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The Lawbringer: Dispelling the panda myths


Pop law abounds in The Lawbringer, your weekly dose of WoW, the law, video games and the MMO genre. Mathew McCurley takes you through the world running parallel to the games we love and enjoy, full of rules, regulations, pitfalls and traps. How about you hang out with us as we discuss some of the more esoteric aspects of the games we love to play?

With the announcement of Mists of Pandaria and the inclusion of the Pandaren race in World of Warcraft, the most-asked question that I received was "How is this possible with the laws in China against killing pandas in video games?" The second most-asked question was "How is this possible when Kung Fu Panda will just sue Blizzard?" After I got over the initial hilarity of imagining the actual Jack Black-voiced Kung Fu Panda taking a dude to court, I realized that the myths about China's involvement with pandas in games, as well as what constitutes a real cause of action in terms of copying characters, are finally issues at the forefront of WoW topics.

The Lawbringer is all about pandas today. You might be sick of them, you might love them, or heck, you might be on the panda fence. I can promise you that even if you aren't a Pandaren fan, you just might learn a little something or two from today's all-panda fun. Sit back, relax, get all Zen-like, and let's see what the Pandaren have to offer us.

Why not sooner?

There are a lot of myths out there about why Blizzard never introduced the Pandaren race earlier than now. The Pandaren has been and still was one of the most requested races by players to be added to the game. Their Blizzard origins come from artist Samwise Didier, who originally used his Pandaren creations on greeting cards and personal drawings for his family. The Pandaren made their way into Warcraft III on Illidan's glaives as well as through Pandaren hero Chen Stormstout, friend of Rexxar during the Orc campaign in The Frozen Throne. Pandaren have also been the stewards of the Blizzard April fool's jokes in years past, so many people considered them a joke, all things considered.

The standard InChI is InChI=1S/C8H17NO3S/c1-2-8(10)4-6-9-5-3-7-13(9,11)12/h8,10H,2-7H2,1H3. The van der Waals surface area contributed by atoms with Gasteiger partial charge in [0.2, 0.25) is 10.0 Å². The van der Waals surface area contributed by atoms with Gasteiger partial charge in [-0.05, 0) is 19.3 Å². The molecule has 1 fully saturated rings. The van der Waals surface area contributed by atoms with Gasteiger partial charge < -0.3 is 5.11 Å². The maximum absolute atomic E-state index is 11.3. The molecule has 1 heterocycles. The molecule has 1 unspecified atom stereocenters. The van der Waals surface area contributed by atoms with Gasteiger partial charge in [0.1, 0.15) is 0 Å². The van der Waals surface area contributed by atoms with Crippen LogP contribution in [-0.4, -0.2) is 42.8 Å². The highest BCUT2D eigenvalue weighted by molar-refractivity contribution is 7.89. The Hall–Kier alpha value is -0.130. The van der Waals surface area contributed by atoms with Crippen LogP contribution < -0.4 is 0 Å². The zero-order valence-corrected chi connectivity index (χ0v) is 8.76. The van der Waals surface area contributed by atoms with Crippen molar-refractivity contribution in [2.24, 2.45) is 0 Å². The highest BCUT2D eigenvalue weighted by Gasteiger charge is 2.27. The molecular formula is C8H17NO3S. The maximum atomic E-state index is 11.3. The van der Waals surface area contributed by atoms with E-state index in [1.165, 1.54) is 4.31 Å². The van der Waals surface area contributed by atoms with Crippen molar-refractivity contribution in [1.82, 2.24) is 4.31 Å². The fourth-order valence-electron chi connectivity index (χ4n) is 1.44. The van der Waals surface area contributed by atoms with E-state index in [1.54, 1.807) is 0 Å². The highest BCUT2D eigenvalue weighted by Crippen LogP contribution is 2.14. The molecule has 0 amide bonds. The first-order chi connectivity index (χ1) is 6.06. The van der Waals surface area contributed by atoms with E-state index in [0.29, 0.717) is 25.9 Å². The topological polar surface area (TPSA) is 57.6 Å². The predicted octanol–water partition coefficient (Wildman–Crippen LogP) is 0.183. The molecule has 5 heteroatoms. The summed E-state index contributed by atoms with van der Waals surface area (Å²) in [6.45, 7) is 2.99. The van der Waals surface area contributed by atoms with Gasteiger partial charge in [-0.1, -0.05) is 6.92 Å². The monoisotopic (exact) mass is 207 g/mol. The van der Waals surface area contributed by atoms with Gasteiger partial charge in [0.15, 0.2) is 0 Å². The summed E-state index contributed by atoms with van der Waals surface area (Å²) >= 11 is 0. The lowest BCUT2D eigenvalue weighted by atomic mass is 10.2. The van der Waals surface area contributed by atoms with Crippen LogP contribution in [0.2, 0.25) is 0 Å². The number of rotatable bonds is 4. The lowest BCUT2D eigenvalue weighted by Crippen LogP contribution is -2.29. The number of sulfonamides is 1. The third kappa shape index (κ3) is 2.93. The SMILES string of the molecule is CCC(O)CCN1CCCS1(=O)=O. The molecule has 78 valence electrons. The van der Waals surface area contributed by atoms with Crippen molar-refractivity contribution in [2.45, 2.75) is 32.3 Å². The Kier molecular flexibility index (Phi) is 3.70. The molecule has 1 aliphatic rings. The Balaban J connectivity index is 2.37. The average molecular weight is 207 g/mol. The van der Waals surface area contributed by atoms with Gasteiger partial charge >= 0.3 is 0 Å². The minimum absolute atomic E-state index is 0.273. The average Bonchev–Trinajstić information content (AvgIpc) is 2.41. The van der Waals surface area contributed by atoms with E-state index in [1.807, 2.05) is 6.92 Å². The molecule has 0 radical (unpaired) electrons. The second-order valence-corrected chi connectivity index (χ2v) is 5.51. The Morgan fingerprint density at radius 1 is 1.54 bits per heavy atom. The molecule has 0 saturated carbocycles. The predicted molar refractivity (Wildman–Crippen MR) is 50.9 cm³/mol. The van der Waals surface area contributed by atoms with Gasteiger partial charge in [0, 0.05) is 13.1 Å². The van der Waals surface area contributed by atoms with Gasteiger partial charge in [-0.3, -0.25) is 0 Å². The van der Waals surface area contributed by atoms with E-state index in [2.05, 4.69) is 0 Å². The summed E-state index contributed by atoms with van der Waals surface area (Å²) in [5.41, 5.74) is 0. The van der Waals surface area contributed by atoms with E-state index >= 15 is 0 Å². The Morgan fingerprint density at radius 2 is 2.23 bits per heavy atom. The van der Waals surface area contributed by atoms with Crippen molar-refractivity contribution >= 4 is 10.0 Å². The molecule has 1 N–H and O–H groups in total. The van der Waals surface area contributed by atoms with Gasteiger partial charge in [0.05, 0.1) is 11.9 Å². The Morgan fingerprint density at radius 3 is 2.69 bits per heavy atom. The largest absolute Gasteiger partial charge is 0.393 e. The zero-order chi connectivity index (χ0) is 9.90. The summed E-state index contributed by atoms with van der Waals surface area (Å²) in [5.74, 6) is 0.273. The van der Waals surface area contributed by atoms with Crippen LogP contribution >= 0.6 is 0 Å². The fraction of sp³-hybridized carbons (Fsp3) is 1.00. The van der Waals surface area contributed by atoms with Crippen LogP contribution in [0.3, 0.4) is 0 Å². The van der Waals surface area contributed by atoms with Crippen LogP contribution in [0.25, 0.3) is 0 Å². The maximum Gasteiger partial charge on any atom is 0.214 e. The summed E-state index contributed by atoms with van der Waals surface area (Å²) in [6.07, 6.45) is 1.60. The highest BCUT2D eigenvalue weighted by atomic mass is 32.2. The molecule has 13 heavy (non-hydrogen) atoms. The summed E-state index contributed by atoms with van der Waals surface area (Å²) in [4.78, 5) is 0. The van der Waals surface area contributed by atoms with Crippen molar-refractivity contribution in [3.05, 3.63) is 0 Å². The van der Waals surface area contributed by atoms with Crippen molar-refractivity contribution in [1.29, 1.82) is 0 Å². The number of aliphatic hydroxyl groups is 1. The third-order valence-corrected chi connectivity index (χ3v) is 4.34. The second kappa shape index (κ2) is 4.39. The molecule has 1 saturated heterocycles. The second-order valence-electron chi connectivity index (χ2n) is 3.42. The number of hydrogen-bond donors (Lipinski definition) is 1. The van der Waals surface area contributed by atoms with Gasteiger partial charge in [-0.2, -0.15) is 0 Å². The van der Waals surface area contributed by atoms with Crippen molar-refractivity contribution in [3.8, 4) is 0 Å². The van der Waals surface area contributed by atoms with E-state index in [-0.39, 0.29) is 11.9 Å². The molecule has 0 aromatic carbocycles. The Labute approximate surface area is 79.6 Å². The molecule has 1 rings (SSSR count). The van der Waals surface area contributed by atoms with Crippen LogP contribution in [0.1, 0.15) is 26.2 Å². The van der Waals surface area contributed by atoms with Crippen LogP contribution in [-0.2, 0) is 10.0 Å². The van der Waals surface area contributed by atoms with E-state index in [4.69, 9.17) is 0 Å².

One of those prevailing myths about why Pandaren haven't been fully realized in game sooner was that the Chinese governmental body that approves games for distribution, the Ministry of Culture, had some sort of rule or law that the panda should not be depicted in media being hurt or killed. This is just not true. In fact, there really isn't any type of law like that. There are some crazy laws on the books with regards to pandas, like the millions of dollars in fees zoos have to pay to keep pandas out of China, but not anything with regards to media. In fact, there are a bunch of Chinese-made games with Asian-inspired expansion packs, races, and entire MMOs based around panda people.

So why did China have a problem with Pandaren?

The root of the Pandaren problem wasn't in a law or regulation. Many have speculated that Chinese aversion to the original Pandaren drawings by Samwise had to do with the Pandaren being characterized as samurai in traditional samurai clothing. The panda is inherently Chinese, but the samurai armor and styles that Samwise had drawn them in had the trappings of Japanese culture. The Chinese and Japanese have a long, storied, and problematic history that makes this type of cross-culture expression somewhat looked down upon.

After a while, the Pandaren characters lost their samurai warrior clothing and instead donned the traditional black and white Chinese linen garb and conical straw hat. This, presumably, made the Pandaren more palatable for the Chinese and paved the way for the Pandaren we see today. If you've ever wanted a more clear-cut, teachable moment in video game translation and localization, this is it.